• An employee leaves the office at 12:00 pm every Tuesday, Wednesday, and Friday and returns at 1:30 pm. During that time, the employee travels to the Student Recreation and Wellness Center, changes, participates in a 45-minute group exercise class from 12:15-1:00 pm, changes, and returns to the office. The employee then has a quick lunch and starts working again at 1:30 pm. One hour was the employee’s lunch break, and the remaining 30 minutes was flex time. To compensate, the employee adjusts their schedule to make up for the extended lunch breaks (e.g. arrives at work earlier, leaves later, and/or shortens duration of their lunch break on other days of the week. If classified, the employee clocks in and out accordingly). 
  • Employee is interested in a special lunch and learn program offered as a four-part series that meets every Monday from 11:30 am – 1:00 pm for four weeks. Employee requests an extended lunch duration FWA for a four-week duration. Employee uses 1-hour lunch plus 30 min extended lunchtime each week for the duration of the four-week program. After four weeks, the employee and supervisor end the arrangement with the Flexible Work Arrangement Termination Form.
  • An employee and supervisor establish an extended lunch arrangement for the employee to participate in physical activity up to three days per week. The employee uses flex time responsibly and maintains work performance. Leading up to the department’s busy season, the supervisor notifies the employee that the arrangement needs to be temporarily discontinued to meet business needs. The supervisor and employee terminate the flexible work arrangement using the FWA Termination Form. Once the unit’s busy season concludes, the employee may request a new flexible work arrangement and work with their supervisor to establish a new agreement per the Flexible Work Arrangement Request Form.

Compressed Schedule

  • An employee is interested in a four-week training series that is not affiliated with the university. The trainings take place from 8:00 am to 12:00 pm one day per week. While the supervisor cannot allow the employee to participate in the training during paid time, they believe it is a beneficial professional development opportunity for the employee. The supervisor and employee work together to establish an arrangement for the employee to work 9-hour shifts the other four days of the week to accommodate the half days being missed for the training series. Once the training series concludes, the FWA Termination Form is used to show that the employee is returning to their customary work schedule.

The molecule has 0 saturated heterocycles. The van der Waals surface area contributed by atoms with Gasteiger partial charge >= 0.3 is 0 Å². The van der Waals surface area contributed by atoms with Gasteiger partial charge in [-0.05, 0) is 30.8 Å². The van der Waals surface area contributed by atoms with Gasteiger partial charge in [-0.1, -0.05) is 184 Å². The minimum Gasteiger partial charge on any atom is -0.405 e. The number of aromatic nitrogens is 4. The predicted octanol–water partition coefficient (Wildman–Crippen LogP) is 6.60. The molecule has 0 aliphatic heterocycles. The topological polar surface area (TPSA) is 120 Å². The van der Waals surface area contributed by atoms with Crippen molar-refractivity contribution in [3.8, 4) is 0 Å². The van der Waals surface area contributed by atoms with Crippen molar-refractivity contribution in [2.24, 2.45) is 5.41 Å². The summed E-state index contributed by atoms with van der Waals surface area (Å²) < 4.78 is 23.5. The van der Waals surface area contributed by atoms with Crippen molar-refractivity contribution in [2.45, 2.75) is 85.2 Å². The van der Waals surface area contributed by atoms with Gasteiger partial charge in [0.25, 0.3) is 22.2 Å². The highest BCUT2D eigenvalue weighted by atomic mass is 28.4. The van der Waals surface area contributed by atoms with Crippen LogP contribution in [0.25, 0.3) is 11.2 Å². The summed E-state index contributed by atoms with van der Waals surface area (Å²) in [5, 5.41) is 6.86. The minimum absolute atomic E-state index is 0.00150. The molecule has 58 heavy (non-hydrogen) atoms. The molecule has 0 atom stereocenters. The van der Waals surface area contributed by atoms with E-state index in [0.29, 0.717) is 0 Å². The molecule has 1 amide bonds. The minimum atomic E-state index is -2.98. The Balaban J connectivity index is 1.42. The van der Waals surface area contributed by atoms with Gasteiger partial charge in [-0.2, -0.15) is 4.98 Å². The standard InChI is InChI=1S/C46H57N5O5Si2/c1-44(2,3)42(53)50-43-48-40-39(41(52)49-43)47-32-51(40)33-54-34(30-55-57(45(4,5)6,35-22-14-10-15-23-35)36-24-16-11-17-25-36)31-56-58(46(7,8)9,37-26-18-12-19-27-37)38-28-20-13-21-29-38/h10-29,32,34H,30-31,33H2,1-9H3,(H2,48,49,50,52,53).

• A divorced parent cares for their child on weekends. They work with their supervisor to establish a continuing Compressed FWA in which the employee works four 9-hour shifts Monday through Thursday and a half-day on Friday every week so they can leave in time to pick up their child from school on Friday. 

Misc. Examples

  • A department has a busy season in the fall. All staff in the unit may request flex time; however, it is only granted between January and August to meet the business needs of this unit. A similar department is typically swamped with calls first thing in the morning and at the end of the day. Employees in this unit may only request to participate in wellness activities between 10 am and 3 pm to meet business needs.
  • A busy office has several employees wishing to take advantage of flex time for wellness. They are sensitive to the office needs and work together to come up with a schedule that the supervisor approves. One employee takes a spinning class from 7-7:45 am and arrives at the office by 8:15 am. Two employees are already at work by 8:00 am, when the office opens. At 11:00 am, another employee leaves for a 45-minute yoga class. Another employee schedules her lunch and workouts so that they do not interfere with anyone else’s lunch/exercise schedule. In this environment, all staff encourage each other to stay active and support a healthy and productive work team.